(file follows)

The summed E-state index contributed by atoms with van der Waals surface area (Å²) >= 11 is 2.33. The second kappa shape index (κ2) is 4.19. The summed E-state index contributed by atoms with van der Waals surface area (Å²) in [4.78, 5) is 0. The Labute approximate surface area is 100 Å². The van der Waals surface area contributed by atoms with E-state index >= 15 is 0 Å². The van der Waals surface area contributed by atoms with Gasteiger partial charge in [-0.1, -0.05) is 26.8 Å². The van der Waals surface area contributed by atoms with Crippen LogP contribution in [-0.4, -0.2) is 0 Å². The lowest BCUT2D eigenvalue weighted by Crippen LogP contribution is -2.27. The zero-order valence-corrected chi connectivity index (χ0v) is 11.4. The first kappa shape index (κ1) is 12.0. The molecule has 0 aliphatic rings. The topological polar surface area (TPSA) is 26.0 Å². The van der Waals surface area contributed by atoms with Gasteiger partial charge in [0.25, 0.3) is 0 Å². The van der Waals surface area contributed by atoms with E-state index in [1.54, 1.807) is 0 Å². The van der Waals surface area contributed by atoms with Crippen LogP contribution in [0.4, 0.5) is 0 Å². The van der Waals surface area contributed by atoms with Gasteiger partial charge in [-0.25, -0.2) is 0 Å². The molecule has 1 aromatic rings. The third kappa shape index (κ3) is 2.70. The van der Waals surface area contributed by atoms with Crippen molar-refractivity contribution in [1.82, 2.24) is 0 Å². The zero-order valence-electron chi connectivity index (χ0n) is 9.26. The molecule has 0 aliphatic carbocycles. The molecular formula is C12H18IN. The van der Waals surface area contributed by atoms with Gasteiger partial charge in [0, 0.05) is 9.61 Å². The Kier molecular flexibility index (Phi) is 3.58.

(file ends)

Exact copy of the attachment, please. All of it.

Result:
The summed E-state index contributed by atoms with van der Waals surface area (Å²) >= 11 is 2.33. The second kappa shape index (κ2) is 4.19. The summed E-state index contributed by atoms with van der Waals surface area (Å²) in [4.78, 5) is 0. The Labute approximate surface area is 100 Å². The van der Waals surface area contributed by atoms with E-state index >= 15 is 0 Å². The van der Waals surface area contributed by atoms with Gasteiger partial charge in [-0.1, -0.05) is 26.8 Å². The van der Waals surface area contributed by atoms with Crippen LogP contribution in [-0.4, -0.2) is 0 Å². The lowest BCUT2D eigenvalue weighted by Crippen LogP contribution is -2.27. The zero-order valence-corrected chi connectivity index (χ0v) is 11.4. The first kappa shape index (κ1) is 12.0. The molecule has 0 aliphatic rings. The topological polar surface area (TPSA) is 26.0 Å². The van der Waals surface area contributed by atoms with Gasteiger partial charge in [0.25, 0.3) is 0 Å². The van der Waals surface area contributed by atoms with E-state index in [1.54, 1.807) is 0 Å². The van der Waals surface area contributed by atoms with Crippen LogP contribution in [0.4, 0.5) is 0 Å². The van der Waals surface area contributed by atoms with Gasteiger partial charge in [-0.25, -0.2) is 0 Å². The molecule has 1 aromatic rings. The third kappa shape index (κ3) is 2.70. The van der Waals surface area contributed by atoms with Crippen molar-refractivity contribution in [1.82, 2.24) is 0 Å². The zero-order valence-electron chi connectivity index (χ0n) is 9.26. The molecule has 0 aliphatic carbocycles. The molecular formula is C12H18IN. The van der Waals surface area contributed by atoms with Gasteiger partial charge in [0, 0.05) is 9.61 Å². The Kier molecular flexibility index (Phi) is 3.58.